Large dairy cattle, beef cattle and poultry farms use factory-like methods that enhance product quality and profits but can pollute the environment and may cause animals to suffer, according to a new state Senate report. Produced by the Californian Office of Research, the report explores the concerns of environmentalists and animal rights activists about confined animal facilities, ranging from the debeaking of poultry to how dairy owners dispose of cow waste, reports the Sacramento Bee.
     However, Agricultural industry leaders called the Senate report misleading and shabbily researched. Bill Mattos, president of the California Poultry Federation, said he invited Senate staffers to visit the federation's farms, but they declined. "To me, (the report is) propaganda disguised as research," he said. "No one took up our offer to come up and see a facility. Obviously this research has no basis in fact."

The leading German poultry company PHW-Gruppe recently bought 50 percent of the second largest Polish turkey processing company Bomadek, accoring to the USDA's Foreign Agricultural Service. Bomadek has a slaughter capacity of 6,000 to 7,000 turkeys per day and has been EU certified since September 2003.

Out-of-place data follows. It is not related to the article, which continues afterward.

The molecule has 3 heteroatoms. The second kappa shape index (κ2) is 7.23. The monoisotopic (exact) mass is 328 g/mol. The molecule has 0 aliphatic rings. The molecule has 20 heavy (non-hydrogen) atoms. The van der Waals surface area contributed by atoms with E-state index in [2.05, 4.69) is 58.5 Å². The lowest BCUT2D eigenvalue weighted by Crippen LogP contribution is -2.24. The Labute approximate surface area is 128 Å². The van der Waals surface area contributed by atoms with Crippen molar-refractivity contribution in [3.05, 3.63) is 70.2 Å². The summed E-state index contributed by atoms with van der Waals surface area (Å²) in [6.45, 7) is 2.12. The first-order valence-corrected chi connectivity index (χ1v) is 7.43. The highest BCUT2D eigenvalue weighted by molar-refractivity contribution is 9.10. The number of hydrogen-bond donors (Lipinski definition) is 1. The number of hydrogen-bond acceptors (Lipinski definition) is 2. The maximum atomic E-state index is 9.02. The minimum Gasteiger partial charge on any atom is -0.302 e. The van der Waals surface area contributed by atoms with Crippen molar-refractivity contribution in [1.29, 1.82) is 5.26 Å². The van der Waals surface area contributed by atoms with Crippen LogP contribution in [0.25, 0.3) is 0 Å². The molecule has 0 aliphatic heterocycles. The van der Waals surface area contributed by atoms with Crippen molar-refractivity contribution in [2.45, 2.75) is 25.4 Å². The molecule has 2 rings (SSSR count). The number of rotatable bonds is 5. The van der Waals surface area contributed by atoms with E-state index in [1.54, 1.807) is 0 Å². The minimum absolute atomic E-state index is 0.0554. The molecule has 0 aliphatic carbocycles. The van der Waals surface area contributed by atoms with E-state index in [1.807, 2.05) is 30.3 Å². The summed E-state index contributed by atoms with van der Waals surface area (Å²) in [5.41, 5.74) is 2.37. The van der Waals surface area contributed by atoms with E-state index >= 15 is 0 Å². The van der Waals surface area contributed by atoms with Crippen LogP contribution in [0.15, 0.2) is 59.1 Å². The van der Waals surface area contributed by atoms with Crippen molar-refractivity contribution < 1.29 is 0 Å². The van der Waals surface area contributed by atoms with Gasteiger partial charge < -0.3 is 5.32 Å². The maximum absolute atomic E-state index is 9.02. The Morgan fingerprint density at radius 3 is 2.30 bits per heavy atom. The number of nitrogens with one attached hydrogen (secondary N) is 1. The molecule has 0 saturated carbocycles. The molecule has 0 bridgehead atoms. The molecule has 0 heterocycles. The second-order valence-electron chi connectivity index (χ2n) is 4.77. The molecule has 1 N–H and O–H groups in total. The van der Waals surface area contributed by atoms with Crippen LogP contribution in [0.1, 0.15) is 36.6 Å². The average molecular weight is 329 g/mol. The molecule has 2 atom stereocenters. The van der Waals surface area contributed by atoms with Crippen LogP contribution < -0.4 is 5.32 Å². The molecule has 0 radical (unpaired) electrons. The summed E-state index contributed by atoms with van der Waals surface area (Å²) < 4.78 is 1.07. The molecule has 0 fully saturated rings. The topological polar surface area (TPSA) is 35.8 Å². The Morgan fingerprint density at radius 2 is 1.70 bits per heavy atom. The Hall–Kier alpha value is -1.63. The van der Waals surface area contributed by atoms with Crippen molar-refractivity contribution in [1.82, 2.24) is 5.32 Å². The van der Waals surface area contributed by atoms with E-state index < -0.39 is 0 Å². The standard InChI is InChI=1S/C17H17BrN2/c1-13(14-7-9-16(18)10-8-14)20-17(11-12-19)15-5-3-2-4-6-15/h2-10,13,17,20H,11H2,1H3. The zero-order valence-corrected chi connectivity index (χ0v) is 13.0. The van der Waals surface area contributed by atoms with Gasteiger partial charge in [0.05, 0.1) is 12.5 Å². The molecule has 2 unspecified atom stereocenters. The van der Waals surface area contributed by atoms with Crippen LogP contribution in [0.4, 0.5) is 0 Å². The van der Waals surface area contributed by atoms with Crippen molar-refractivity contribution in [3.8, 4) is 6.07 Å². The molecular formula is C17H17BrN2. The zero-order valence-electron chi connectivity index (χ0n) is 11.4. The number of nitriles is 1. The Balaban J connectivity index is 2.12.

* Feature Articles Overview (link to features listings)

In this regular newsletter section we aim to provide a brief overview of the new Feature articles that have been added to the site over the past week.

We have 3 new features this week

Poultry Outlook Report - November 2004
By U.S.D.A., Economic Research Service - This article is an extract from the November 2004: Livestock, Dairy and Poultry Outlook Report, highlighting Global Poultry Industry data. The report indicates that the Broiler Q4 production forecast is higher than expected and turkey prices are also expected to remain higher.

Diet Manipulation to Reduce Phosphorus Excretion by Poultry
By Ken W. Koelkebeck and Stephanie Boling - Phosphorus is an essential dietary nutrient for growing birds and is also essential for egg production and eggshell quality of laying hens. Even though an adequate amount of phosphorus is needed to support growth and production, there is a great concern about the contamination of land and water sources due to the phosphorus content in poultry manure.

Surveillance Program for Exotic Newcastle Disease and Avian Influenza
By F. Dustan Clark, Extension Poultry Health Veterinarian at the University of Arkansas's Avian Advice - In the last few years there have been several outbreaks of foreign poultry diseases in the United States. An outbreak of low pathogenic Avian Influenza in Virginia in 2002 resulted in the destruction of over 4 million birds. The outbreak cost the Virginia poultry industry approximately $130 million in lost revenue.

That's all for this week.

Ed.